Amendment: Chapter Two, Part B, Subpart 5 is amended by striking §2B5.3 in its entirety as follows:

"§2B5.3. Criminal Infringement of Copyright or Trademark

(a) Base Offense Level: 6

(b) Specific Offense Characteristic

(1) If the retail value of the infringing items exceeded $2,000, increase by the corresponding number of levels from the table in §2F1.1 (Fraud and Deceit).


Statutory Provisions: 17 U.S.C. § 506(a); 18 U.S.C. §§ 2318-2320, 2511. For additional statutory provision(s), see Appendix A (Statutory Index).

Application Note:

1. ‘Infringing items’ means the items that violate the copyright or trademark laws (not the legitimate items that are infringed upon).

Background: This guideline treats copyright and trademark violations much like fraud. Note that the enhancement is based on the value of the infringing items, which will generally exceed the loss or gain due to the offense.

The Electronic Communications Act of 1986 prohibits the interception of satellite transmission for purposes of direct or indirect commercial advantage or private financial gain. Such violations are similar to copyright offenses and are therefore covered by this guideline.".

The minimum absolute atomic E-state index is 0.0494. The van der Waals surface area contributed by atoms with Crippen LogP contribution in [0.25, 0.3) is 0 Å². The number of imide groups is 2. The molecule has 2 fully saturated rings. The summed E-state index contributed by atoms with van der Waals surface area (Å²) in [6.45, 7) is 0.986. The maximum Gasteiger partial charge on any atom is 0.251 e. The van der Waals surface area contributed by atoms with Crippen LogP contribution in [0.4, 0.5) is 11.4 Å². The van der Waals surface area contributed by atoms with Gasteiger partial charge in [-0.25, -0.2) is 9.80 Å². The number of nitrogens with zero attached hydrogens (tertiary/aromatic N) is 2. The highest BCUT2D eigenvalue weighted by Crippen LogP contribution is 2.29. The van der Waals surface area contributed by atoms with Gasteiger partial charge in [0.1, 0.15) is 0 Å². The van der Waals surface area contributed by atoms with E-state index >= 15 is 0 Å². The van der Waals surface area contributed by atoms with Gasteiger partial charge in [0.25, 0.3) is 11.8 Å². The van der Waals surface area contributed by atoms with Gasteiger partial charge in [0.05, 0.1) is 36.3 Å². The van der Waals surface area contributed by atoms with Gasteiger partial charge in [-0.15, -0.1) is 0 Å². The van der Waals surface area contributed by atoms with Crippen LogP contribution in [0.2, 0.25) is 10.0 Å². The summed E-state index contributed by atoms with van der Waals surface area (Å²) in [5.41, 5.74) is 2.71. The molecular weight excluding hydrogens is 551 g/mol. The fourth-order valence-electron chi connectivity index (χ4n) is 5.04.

A replacement guideline with accompanying commentary is inserted as §2B5.3 (Criminal Infringement of Copyright or Trademark).

Reason for Amendment: This amendment is in response to section 2(g) of the No Electronic Theft (NET) Act of 1997, Pub. L. 105–147 ("the Act"). The Act directs the Commission to ensure that the applicable guideline range for intellectual property offenses (including offenses set forth at section 506(a) of title 17, United States Code, and sections 2319, 2319A, and 2320 of title 18, United States Code) is "sufficiently stringent to deter such a crime." It also more specifically requires that the guidelines "provide for consideration of the retail value and quantity of the items with respect to which the intellectual property offense was committed."